Dec
14
2018

CZAREKTRIO/SKRAM LUFF

Annandale Creative Arts Centre, December 7

7.5/10

jacques res

Jacques Emery. Photo supplied.

When you look at a painting you not only see the whole, but let your eyes wander across fragments and details, right down to individual brush-strokes. Listening to music can be like that, and with both these bands it was fascinating to pull focus from the ensemble sound and just concentrate on what, say, pianist Linus Foley was playing in Skram Luff, or drummer Chloe Kim in Czarektrio.

Certainly the future of improvised music in Sydney looks rosy in terms of the quality of the new generation of players. These two bands – Skram Luff, a quintet led by bassist Jacques Emery and Czarektrio, led by guitarist Nick Mielczarek – could not be more different conceptually, and yet both realised their intentions with a high level of artistry.

Skram Luff began with a very free extrapolation on Stella by Starlight. An initially whispering, rustling rhythm section (Emery and Foley joined by drummer Ashley Stoneham) was overlaid with blistering alto saxophone (Jack Stoneham) and arcing trumpet (Thomas Avgenicos). Showing a collective flair for balancing restraint and abandon, they took the piece from rain-on-the-windowpane melancholy all the way to furious exhilaration. An equally stretched Blue in Green began with ghostly cries, harmonics and scraped cymbals, before a shrieking squall of horns blew up from nowhere, and died just as suddenly. When the piece slightly lost intensity at one point the players quickly recaptured it.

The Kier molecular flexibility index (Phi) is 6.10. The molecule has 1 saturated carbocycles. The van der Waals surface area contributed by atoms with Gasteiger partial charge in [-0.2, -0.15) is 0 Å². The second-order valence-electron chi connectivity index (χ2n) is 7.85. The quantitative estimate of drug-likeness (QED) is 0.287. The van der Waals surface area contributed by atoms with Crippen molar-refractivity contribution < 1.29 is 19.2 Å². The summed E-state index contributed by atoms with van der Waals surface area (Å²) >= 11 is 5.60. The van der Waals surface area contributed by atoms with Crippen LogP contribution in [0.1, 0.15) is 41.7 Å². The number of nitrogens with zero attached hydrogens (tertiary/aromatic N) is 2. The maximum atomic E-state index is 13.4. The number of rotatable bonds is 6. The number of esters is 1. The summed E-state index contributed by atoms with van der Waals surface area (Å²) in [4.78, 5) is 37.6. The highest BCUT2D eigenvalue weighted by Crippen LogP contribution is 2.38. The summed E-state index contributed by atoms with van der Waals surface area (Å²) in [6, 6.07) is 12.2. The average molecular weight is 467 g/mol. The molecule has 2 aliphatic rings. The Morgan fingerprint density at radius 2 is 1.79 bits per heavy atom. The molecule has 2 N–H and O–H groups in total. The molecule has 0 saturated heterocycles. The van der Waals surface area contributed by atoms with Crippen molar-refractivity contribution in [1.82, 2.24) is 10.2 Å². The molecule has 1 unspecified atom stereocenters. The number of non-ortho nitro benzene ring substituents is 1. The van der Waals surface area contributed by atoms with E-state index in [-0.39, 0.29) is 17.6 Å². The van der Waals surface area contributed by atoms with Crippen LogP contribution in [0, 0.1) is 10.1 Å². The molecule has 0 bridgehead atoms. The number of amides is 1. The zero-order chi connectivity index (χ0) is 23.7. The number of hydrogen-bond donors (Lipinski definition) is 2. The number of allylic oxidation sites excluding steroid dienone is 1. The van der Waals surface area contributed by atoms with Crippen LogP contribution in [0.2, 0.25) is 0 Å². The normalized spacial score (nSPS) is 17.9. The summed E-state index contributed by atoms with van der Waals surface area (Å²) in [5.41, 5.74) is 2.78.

chloe res

Chloe Kim. Photo supplied.

Czarektrio has local precursors in the Necks and Showa 44, while carving its own path. Just as there are rugs where you look at the pattern and rugs where you want to feel the texture, this music was primarily about texture, and the slow-motion building of density towards a climax that, after 20 minutes of free-time shimmering, beckoned a fluid groove and more overtly melodic guitar content. Mielczarek and the gifted Kim were joined by bassist Harry Birch on this 35-minute journey, the only disappointment being that they didn’t play a second improvisation to show where else they could go.

Comments are closed.